Wednesday, June 28, 2017

Super Tuscan wine from French grapes?

Montepulciano, Toscana, Italia

We went to a vineyard and sampled wines in Montepulciano, something I have been dying to do in Tuscany since we got here. We all boarded a bus and drove to Montepulciano, a beautiful hill town south of Castiglion Fiorentino. The first place we stopped was the vineyard. We met up with the owner of the vineyard who told us all about his operations. He told us they run an organic vineyard but do not make organic wine per se, something that was confusing to hear but after he explained it made sense. Evidently making the wine organic, or “biologico” as the Italians call it, changes the process of winemaking so much that it’s no longer traditional. Because the vineyard owner wanted to preserve the traditional way of making wine, he decided to not make the actual wine organic, but he uses organic practices in the actual vineyard.

The two main grapes he produced were Sangiovese and Merlot. He highlighted the differences between the two: Sangiovese has lighter colored and smoother leaves while Merlot has darker and more jagged and bumpy leaves. Sangiovese grape bunches, called grappoli in Italian, are shaped like the Greek letter ‘tau’ and are more compact while the Merlot grappoli are more spread out. 
Sangiovese is the grape most widely produced in Tuscany. It goes in wines such as Chianti, Brunello di Montalcino, and Vino Nobile di Montepulciano, which we were going to try later in the day. It is native to Italy and thrives in the Tuscan climate.
Merlot, on the other hand, is not native to the region, so I was kinda confused what a French grape was doing in a vineyard in the south of Tuscany. I got back to the Santa Chiara center and looked up information on wines produced in Italy using Merlot grapes. Interestingly enough, there is an entire type of wine produced in Tuscany using nonnative grapes, such as Merlot, Cabernet, and Syrah. These wines are called Super Tuscans and sometimes come from a majority of Sangiovese or another local grape, but contain too much of a non indigenous grape to be called DOC or DOCG.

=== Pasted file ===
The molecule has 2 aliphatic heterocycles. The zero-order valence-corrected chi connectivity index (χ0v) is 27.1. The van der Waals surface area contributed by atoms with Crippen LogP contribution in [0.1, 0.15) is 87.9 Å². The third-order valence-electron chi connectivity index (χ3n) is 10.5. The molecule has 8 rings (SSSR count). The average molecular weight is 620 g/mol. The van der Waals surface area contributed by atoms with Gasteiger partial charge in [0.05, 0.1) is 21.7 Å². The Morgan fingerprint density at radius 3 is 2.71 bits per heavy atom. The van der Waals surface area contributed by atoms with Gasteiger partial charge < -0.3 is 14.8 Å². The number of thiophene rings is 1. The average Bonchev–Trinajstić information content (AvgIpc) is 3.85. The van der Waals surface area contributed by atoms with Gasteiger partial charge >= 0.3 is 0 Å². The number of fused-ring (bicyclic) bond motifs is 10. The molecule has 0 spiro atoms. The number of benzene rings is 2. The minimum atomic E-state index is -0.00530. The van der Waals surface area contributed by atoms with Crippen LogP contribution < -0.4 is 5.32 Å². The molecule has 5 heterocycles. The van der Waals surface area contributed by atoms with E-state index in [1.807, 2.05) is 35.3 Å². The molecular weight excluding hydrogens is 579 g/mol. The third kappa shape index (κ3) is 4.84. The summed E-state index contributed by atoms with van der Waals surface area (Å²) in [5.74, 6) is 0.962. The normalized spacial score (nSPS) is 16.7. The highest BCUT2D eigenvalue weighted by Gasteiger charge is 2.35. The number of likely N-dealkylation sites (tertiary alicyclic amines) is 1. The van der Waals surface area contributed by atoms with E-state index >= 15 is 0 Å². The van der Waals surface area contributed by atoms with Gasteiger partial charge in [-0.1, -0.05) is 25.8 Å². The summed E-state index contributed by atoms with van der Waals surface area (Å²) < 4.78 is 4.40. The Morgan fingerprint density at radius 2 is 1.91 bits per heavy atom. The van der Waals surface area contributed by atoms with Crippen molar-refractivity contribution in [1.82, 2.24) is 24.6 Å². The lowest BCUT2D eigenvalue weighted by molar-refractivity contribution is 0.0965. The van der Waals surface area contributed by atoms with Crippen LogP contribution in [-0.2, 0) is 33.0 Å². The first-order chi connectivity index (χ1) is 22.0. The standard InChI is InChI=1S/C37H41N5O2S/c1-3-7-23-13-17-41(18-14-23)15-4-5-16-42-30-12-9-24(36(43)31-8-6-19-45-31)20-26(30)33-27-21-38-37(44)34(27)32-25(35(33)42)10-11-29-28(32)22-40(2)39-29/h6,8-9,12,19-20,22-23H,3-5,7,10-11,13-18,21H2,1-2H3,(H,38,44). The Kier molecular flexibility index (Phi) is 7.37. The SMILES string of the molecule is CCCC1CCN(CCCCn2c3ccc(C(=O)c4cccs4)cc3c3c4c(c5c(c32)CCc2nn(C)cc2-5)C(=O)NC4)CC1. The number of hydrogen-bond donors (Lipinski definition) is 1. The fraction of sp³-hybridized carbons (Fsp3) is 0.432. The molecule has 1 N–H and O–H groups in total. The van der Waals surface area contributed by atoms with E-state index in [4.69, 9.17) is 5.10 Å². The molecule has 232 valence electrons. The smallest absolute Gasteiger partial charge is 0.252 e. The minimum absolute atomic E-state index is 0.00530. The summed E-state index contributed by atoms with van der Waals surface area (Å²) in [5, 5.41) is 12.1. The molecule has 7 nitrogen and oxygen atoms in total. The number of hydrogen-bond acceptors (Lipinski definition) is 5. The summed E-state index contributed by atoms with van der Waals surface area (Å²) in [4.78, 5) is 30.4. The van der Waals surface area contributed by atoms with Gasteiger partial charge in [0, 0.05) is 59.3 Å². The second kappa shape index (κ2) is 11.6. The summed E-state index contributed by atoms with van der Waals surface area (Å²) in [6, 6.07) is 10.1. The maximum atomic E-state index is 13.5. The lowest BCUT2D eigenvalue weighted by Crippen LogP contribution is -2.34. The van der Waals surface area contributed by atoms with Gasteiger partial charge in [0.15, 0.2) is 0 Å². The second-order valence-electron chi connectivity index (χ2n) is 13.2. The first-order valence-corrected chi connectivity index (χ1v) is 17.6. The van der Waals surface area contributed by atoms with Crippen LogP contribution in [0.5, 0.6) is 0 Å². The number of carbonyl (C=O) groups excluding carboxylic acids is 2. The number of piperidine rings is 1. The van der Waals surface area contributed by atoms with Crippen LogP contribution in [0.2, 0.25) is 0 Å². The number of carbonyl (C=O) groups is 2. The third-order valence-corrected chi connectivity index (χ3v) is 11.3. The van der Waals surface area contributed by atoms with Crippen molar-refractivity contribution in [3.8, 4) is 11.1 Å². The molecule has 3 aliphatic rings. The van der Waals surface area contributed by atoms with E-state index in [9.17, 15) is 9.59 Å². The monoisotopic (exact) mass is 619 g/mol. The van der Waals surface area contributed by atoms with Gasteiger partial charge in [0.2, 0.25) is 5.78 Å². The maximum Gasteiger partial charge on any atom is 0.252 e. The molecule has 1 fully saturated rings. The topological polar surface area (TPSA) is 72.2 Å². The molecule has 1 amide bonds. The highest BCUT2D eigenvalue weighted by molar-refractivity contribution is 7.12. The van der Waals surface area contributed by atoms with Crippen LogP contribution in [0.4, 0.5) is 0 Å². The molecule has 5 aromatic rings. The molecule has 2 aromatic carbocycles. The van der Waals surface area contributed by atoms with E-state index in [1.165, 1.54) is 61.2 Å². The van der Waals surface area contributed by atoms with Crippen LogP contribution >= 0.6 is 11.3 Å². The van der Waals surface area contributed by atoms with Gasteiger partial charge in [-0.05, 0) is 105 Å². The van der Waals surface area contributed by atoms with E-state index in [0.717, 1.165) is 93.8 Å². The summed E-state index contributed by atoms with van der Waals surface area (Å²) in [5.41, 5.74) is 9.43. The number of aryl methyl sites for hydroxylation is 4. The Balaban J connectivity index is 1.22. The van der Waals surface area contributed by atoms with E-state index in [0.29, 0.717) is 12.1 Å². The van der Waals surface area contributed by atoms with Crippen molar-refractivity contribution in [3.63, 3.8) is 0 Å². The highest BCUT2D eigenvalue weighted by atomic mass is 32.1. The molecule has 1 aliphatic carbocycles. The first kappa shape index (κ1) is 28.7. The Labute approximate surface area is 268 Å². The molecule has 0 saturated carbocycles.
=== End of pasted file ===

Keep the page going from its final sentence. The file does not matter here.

At the wine tasting, we tasted 5 different wines: Vino Rosso di Montepulciano from 2015, a Super Tuscan from 2013, two vintages of Vino Nobile di Montepulciano: one from 2013 and one from 2005, and a Vin Santo, I believe from 1995! The Vino Rosso had a wonderful balance of acidity and tannins and was my favorite between all of them. The Super Tuscan was very full bodied and full of tannins, a bit much for my taste. The Vino Nobile from 2013 had a taste between that of the Vino  Rosso and the Super Tuscan, with a fuller body than the Super Tuscan but not as much of an attack on the mouth, and the 2005 vintage was even smoother. The Vin Santo was very interesting. It had a very strong aroma, comparable to nail polish remover or turpentine. Once I grew brave enough to try some of it, I was shocked to find that the taste was sweet and fruity, reminiscent of honey. It was neat to be able to taste wine made from both kinds of grapes we just saw, as Sangiovese is the main grape of the Vino Rosso and the Vino Nobile, but Merlot was also used in the Super Tuscan we tried.
Although it might not have the same flare as a bottle of Chianti or Brunello, the climate in Italy is very suitable for these grapes, so a bottle of Super Tuscan wine can be just as delicious paired with a bistecca Fiorentina or some nice pecorino stagionato as a wine made exclusively from local grapes.

-Chris Anderson

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